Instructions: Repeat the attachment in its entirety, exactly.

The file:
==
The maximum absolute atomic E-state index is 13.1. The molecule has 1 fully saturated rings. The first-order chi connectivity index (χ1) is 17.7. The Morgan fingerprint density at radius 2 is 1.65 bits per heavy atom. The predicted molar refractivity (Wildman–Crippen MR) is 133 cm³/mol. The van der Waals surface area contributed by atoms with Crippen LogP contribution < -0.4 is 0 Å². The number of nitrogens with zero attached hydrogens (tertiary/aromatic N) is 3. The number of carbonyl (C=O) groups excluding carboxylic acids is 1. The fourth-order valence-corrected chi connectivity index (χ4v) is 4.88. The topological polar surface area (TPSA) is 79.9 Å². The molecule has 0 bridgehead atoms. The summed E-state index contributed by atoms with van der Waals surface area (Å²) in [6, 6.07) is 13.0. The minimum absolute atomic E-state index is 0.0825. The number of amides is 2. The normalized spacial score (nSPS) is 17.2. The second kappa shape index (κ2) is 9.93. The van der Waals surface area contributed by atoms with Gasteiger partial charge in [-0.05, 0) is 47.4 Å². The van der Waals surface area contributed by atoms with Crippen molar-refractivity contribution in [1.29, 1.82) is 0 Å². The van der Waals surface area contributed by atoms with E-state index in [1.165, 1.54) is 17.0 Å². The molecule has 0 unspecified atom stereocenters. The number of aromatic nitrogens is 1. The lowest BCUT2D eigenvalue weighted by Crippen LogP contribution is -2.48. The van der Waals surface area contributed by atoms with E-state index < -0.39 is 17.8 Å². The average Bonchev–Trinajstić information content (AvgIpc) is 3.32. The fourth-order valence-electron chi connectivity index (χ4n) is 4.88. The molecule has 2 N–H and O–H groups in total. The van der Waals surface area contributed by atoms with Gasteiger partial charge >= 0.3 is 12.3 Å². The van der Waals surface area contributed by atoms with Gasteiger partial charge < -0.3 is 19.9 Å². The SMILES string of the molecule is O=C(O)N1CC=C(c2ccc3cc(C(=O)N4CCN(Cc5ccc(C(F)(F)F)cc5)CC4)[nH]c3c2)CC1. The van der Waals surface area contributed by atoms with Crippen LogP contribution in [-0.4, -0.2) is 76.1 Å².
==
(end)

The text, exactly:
The maximum absolute atomic E-state index is 13.1. The molecule has 1 fully saturated rings. The first-order chi connectivity index (χ1) is 17.7. The Morgan fingerprint density at radius 2 is 1.65 bits per heavy atom. The predicted molar refractivity (Wildman–Crippen MR) is 133 cm³/mol. The van der Waals surface area contributed by atoms with Crippen LogP contribution < -0.4 is 0 Å². The number of nitrogens with zero attached hydrogens (tertiary/aromatic N) is 3. The number of carbonyl (C=O) groups excluding carboxylic acids is 1. The fourth-order valence-corrected chi connectivity index (χ4v) is 4.88. The topological polar surface area (TPSA) is 79.9 Å². The molecule has 0 bridgehead atoms. The summed E-state index contributed by atoms with van der Waals surface area (Å²) in [6, 6.07) is 13.0. The minimum absolute atomic E-state index is 0.0825. The number of amides is 2. The normalized spacial score (nSPS) is 17.2. The second kappa shape index (κ2) is 9.93. The van der Waals surface area contributed by atoms with Gasteiger partial charge in [-0.05, 0) is 47.4 Å². The van der Waals surface area contributed by atoms with Crippen molar-refractivity contribution in [1.29, 1.82) is 0 Å². The van der Waals surface area contributed by atoms with E-state index in [1.165, 1.54) is 17.0 Å². The molecule has 0 unspecified atom stereocenters. The number of aromatic nitrogens is 1. The lowest BCUT2D eigenvalue weighted by Crippen LogP contribution is -2.48. The van der Waals surface area contributed by atoms with E-state index < -0.39 is 17.8 Å². The average Bonchev–Trinajstić information content (AvgIpc) is 3.32. The fourth-order valence-electron chi connectivity index (χ4n) is 4.88. The molecule has 2 N–H and O–H groups in total. The van der Waals surface area contributed by atoms with Gasteiger partial charge >= 0.3 is 12.3 Å². The van der Waals surface area contributed by atoms with Gasteiger partial charge < -0.3 is 19.9 Å². The SMILES string of the molecule is O=C(O)N1CC=C(c2ccc3cc(C(=O)N4CCN(Cc5ccc(C(F)(F)F)cc5)CC4)[nH]c3c2)CC1. The van der Waals surface area contributed by atoms with Crippen LogP contribution in [-0.4, -0.2) is 76.1 Å².